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"Lowndes County, AL"

Letter from Myron Nelson, Minnie Cooper and Kathleen Roach to MLK

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In this letter, Myron Nelson as well as Kathleen Roach invites Dr. King to come speak to the people of Eastern Long Island to up lift the African-American race.

Tuesday, January 30, 1968

The New Covenant

Dr. King writes about the New Covenant, according to Jeremiah 31:33.

Western Union Telegram from Andrew Young to Nils J. Engelesen

In this telegram, Mr. Young informs Rev. Engelesen that Dr. King will accept his invitation to the reception.

Birthday Card from The Men's Usher Board to MLK

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The Men's Usher Board of Ebenezer Baptist Church wishes Dr. King a happy birthday.

Friday, January 1, 1965

The Chicago Plan

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Dr. King makes a public statement addressing the poor economic and housing conditions in the North. Dr. King specifically identifies Chicago as the prototype for the conditions occurring within this region. He describes a three phase plan detailing how to properly address and manage the problems effectively.

Friday, January 7, 1966

Telegram from MLK to US Attorney General Nicholas Katzenbach

Dr. King writes US Attorney General Nicholas Katzenbach to inform him of the reports of "known election irregularities" he is receiving concerning the next day's Georgia Democratic primary election.

Letter from Ms. McDonald to Ms. Elinor G. Galusha

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In this letter dated October 28, 1966, Ms. McDonald tells Ms. Galusha that she may use an excerpt from Dr. King's "I Have a Dream" speech.

Thursday, October 27, 1966

Get Well Card for MLK

A Get Well card for Dr. King from Deedie and Debbie Alexander.

Letter to Twelve Southern Governors

Dr. King addresses twelve southern governors regarding the urgency of a unification between the Negro community and government leaders. Dr. King requests a meeting between the governors and himself to address and resolve their issues concerning race relations.

Letter from H. W. Brown to MLK

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H. W. Brown, a pastor at Bethel Baptist Church and proponent of Bahamas' Progressive Liberal Party, writes to Dr. King, asking him to be their honored speaker at a pre-election rally. Brown asks if Dr. King would also deliver the sermon at his church the morning of the rally.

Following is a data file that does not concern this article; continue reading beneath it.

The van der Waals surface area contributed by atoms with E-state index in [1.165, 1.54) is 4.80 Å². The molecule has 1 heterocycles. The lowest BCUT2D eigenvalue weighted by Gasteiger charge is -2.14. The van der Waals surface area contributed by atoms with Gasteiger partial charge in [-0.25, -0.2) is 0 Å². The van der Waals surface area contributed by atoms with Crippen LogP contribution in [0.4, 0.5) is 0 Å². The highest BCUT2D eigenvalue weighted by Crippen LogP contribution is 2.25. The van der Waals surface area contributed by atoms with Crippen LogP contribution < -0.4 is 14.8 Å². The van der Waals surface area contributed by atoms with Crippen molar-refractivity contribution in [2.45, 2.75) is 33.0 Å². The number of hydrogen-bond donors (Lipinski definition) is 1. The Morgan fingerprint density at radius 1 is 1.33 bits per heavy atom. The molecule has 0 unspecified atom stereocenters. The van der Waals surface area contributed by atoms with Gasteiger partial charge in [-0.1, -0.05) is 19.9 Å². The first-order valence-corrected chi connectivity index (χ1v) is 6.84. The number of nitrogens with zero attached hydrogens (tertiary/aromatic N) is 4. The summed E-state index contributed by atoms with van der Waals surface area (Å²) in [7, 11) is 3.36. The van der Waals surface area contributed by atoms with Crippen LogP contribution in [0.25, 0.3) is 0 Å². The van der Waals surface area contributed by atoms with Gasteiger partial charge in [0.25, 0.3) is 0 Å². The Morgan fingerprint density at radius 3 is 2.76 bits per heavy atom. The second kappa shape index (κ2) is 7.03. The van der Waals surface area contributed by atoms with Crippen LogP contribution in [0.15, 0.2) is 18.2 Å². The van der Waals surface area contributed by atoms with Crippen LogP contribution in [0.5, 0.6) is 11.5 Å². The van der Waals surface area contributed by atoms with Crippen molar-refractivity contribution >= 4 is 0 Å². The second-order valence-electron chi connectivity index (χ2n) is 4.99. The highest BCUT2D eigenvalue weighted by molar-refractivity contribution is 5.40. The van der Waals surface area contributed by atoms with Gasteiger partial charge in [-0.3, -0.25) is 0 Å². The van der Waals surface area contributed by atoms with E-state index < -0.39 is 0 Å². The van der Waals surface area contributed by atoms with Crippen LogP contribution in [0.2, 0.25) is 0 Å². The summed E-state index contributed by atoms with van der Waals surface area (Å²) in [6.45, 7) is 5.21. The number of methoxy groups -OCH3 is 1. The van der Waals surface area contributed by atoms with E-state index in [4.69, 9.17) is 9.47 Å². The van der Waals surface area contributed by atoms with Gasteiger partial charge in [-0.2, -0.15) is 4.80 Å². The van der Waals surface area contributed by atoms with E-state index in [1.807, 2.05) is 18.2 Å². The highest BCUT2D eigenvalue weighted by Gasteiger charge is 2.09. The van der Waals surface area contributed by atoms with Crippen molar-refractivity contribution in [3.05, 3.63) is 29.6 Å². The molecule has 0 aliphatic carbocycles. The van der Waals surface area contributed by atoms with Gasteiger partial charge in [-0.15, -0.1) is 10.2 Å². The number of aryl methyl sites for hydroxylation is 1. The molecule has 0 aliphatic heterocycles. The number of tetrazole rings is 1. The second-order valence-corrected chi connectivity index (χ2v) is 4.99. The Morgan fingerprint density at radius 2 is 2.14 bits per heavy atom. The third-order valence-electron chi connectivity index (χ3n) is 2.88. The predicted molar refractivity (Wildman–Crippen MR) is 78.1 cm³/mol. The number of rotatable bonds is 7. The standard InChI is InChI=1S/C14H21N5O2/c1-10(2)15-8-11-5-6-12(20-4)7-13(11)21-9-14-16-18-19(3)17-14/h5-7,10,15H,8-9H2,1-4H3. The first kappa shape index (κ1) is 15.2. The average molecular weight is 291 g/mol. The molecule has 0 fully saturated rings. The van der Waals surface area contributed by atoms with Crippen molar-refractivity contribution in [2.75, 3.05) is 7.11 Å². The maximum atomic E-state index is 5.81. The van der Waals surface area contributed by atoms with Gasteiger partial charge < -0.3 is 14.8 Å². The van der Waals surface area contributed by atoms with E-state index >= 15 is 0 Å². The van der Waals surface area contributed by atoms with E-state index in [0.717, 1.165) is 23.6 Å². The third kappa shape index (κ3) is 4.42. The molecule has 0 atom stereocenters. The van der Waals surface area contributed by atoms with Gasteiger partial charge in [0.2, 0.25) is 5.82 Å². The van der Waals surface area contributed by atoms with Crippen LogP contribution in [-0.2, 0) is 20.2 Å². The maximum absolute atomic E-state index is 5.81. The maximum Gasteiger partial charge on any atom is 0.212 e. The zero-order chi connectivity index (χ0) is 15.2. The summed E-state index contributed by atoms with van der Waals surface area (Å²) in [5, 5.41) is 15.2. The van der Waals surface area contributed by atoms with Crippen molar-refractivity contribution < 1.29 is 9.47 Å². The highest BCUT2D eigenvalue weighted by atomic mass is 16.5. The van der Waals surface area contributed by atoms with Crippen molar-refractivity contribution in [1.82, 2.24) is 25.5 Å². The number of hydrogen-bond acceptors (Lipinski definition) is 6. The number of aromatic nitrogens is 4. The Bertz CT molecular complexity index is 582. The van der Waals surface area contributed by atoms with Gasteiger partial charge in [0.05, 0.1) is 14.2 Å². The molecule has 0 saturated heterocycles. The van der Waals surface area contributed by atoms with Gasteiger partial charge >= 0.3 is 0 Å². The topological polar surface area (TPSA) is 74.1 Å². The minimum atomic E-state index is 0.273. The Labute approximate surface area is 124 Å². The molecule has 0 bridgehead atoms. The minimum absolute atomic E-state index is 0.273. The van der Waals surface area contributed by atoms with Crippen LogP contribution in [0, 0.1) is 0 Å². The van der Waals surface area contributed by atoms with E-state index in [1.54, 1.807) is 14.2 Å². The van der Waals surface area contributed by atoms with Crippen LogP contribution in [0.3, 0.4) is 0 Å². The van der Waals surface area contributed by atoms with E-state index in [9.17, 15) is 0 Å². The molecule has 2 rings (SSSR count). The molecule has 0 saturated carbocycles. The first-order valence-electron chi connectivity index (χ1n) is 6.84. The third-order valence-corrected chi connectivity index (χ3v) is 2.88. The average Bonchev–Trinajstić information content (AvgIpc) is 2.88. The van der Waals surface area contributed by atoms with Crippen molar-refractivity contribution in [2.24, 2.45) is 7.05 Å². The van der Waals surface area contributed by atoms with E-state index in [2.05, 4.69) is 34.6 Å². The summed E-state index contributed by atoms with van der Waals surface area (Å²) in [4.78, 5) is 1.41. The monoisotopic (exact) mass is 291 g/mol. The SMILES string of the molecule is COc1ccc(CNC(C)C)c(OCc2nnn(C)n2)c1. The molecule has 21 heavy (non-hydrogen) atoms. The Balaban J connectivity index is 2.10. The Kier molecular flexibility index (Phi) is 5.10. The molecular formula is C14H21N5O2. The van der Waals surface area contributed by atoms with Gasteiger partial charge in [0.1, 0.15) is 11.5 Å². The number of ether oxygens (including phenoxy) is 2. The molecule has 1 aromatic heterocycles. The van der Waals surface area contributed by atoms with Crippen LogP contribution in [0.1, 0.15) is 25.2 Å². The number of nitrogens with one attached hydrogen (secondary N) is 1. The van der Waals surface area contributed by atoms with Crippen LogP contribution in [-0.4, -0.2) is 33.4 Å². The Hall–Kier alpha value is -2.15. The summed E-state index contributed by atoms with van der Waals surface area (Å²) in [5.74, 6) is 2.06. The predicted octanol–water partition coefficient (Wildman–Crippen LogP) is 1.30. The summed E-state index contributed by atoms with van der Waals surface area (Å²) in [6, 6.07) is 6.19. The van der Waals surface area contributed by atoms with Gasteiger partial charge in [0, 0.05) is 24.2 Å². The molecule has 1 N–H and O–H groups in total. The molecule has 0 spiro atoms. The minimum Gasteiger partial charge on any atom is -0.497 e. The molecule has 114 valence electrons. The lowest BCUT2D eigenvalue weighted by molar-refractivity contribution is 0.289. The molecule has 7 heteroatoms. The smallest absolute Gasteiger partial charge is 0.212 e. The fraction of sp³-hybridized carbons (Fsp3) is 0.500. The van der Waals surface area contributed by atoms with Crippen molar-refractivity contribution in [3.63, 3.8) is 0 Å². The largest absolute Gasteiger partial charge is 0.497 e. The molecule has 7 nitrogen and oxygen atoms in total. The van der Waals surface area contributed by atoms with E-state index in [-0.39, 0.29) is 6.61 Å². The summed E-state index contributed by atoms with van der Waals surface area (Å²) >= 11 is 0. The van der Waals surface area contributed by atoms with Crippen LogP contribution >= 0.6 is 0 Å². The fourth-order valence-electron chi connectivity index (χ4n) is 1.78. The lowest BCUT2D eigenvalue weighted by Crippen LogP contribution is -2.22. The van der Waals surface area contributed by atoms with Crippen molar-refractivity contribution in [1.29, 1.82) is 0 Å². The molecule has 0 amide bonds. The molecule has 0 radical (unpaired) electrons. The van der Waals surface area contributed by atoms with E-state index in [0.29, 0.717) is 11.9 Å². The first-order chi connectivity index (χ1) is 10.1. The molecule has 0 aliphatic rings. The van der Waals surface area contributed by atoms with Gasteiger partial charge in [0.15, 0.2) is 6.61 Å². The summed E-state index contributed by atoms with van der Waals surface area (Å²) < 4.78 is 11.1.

Wednesday, October 24, 1962

Letter from Werner Kelber to MLK

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German native and theological student Werner Kelber writes Dr. King expressing his discontent with the race relations in the Deep South. He compares the attitudes in the Deep South to those under Nazi Germany. Werner also explains that he would like to write his master's thesis on the movement and would value Dr. King's feedback.

Wednesday, August 22, 1962

The Sound of Freedom

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The Greater Philadelphia Citizens Committee is having an event with Dr. King as their guest speaker and special musical performances by artist such as Mahalia Jackson.

Wednesday, October 7, 1964

Letter from MLK to Mr. Herman Strase

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Dr. King expresses appreciation for Mr. Strase position on justice for all. More specifically, he praises Strase for his written sentiments concerning apartheid policies of the Union of South Africa government.

Thursday, October 28, 1965

Letter from David H. McKillop to MLK

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David McKillop informs Dr. King that the United States Consulate General in Barcelona received a letter from five Spanish citizens congratulating him for winning the Nobel Peace Prize.

Thursday, November 12, 1964

Letter from Richard V. Moore to MLK

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Mr. Richard Moore invites Dr. King to speak at the Baccalaureate Commencement of Bethune-Cookman College in Florida.

Tuesday, June 12, 1962